fresh snow
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Why “sun dog”?17
Halo: “ring around the Sun”
copyright Alan and Kimberly Klein
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Halo is also caused by refraction, but
in column ice crystals
cross section
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Perspective view:
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Can also be seen around Moon
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Thought Questions
1.
2.
3.
Might you see a rainbow at night? (That is, is it
theoretically possible to have a rainbow (colored or
not) at night?) If so, what might cause it?
The most vivid sun dogs occur on very cold winter
days. Why?
Could you see a sun dog on a hot summer day?
Explain.
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1. Answer: yes! “moonbow”
Q: Would you see
the colors, like
in this photo?
A: No.
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2. Lots of tiny plate crystals are in the
air on very cold days.
“diamond dust”
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3. Sure, if it’s formed by a cirrus
cloud.

Recall cirrus clouds look wispy, because
they are made of ice crystals.
cool sun dog video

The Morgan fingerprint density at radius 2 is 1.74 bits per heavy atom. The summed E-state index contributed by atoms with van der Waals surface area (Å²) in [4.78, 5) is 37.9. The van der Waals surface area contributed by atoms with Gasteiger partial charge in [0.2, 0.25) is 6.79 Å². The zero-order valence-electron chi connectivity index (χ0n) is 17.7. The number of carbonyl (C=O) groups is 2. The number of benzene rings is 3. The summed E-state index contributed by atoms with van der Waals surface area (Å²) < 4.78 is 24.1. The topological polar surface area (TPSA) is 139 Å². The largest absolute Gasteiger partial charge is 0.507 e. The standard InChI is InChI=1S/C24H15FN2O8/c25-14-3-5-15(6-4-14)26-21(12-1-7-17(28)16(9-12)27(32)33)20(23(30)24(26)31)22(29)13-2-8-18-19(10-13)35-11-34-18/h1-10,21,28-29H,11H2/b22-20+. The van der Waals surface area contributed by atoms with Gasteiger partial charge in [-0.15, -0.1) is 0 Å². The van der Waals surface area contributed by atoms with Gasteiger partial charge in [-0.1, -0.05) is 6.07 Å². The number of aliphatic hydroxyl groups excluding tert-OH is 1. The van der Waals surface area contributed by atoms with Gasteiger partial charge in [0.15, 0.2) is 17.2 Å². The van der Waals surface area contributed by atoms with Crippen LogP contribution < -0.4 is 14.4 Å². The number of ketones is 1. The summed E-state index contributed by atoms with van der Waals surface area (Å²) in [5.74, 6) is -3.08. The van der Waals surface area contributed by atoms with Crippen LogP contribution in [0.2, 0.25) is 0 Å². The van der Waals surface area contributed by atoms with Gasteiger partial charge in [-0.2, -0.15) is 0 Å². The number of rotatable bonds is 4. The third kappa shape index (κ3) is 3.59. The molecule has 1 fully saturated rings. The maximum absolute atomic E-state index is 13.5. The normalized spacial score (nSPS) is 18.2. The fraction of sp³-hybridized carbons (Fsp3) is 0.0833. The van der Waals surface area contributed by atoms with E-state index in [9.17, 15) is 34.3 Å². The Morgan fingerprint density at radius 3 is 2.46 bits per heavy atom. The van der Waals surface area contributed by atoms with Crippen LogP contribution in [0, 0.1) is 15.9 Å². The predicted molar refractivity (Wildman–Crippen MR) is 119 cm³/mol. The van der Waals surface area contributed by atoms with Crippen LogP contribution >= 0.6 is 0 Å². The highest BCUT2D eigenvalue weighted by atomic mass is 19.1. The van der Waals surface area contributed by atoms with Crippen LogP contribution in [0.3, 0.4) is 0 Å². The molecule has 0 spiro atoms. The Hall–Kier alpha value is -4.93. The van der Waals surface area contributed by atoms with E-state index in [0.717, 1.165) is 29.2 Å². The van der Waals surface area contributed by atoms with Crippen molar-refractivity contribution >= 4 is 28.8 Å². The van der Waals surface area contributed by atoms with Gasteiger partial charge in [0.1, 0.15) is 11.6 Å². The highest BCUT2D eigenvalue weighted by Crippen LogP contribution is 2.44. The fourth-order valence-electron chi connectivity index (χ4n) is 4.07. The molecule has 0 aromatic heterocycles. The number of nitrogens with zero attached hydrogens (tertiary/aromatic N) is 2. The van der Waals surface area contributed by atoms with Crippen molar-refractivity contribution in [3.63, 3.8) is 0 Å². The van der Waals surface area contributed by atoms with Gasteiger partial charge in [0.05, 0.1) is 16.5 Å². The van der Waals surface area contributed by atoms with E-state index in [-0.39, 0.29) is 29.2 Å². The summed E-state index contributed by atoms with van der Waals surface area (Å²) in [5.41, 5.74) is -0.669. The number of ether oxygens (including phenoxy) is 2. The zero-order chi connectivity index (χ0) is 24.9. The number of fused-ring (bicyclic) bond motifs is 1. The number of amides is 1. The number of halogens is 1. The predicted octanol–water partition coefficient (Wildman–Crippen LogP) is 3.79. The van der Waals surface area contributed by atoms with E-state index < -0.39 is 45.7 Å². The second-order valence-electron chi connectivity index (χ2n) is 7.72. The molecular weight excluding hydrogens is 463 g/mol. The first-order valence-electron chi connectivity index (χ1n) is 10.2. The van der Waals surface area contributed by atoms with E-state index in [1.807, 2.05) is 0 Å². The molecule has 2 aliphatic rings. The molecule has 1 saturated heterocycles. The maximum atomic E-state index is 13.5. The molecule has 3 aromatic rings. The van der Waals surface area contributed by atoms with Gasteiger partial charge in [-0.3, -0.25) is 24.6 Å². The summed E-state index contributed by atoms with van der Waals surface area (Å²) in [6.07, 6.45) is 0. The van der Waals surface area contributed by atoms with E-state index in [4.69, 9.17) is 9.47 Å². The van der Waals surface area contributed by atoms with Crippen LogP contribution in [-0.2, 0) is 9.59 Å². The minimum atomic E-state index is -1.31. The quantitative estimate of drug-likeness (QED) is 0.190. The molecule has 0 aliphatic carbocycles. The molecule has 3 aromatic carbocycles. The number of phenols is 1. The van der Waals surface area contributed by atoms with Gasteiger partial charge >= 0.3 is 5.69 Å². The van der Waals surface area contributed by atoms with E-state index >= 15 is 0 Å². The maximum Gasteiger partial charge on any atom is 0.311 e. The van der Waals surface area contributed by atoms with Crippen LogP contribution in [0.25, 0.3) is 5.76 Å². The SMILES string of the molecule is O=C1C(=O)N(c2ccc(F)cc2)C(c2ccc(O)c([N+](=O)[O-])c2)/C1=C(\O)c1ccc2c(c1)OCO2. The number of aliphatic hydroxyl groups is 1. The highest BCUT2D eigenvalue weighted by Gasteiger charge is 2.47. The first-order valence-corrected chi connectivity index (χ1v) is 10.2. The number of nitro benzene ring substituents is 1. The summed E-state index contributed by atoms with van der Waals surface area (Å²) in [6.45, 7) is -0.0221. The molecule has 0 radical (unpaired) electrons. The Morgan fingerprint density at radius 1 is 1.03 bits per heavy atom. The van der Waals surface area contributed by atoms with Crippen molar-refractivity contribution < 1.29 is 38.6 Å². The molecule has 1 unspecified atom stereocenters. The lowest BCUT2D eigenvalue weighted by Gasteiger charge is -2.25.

sun dog
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Sun
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Sun pillar



Vertical shaft of light
extending upward or
downward from Sun
Typically seen during
sunrise or sunset
Forms when sunlight
reflects off the
surfaces of falling ice
crystals
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Pillars caused by streetlights
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Ice crystals
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Corona: caused by diffraction
corona
Moon
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Another basic principle of optics

3) Diffraction: light bending as it passes
through an opening
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Corona

If thin cloud is present, diffraction of
moonlight spreads the light
cloud droplet
Light waves
from Moon
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Glory: Like the corona, diffraction is involved,
but the light is back-scattered toward observer
Shadow of
aircraft
glory
video 1
video 2
cloud bank below
aircraft
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Another ghostly image of the glory
(“Specter of the Brocken”): taken
from mountaintop
person’s
shadow
In China, this phenomenon is called Buddha’s light (佛光), and
was often taken to show the observer’s personal enlightenment
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Heiligenschein (German for “holy light”)
Bright area
around head of
observer’s
shadow on
dewy grass


Name comes from technique
artists used to indicate holiness
light is reflected
directly back to
observer
no colored rings
as with corona
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The Green Flash
air acts as a prism,
splitting sunlight
into colors
◼ green “sets” last

video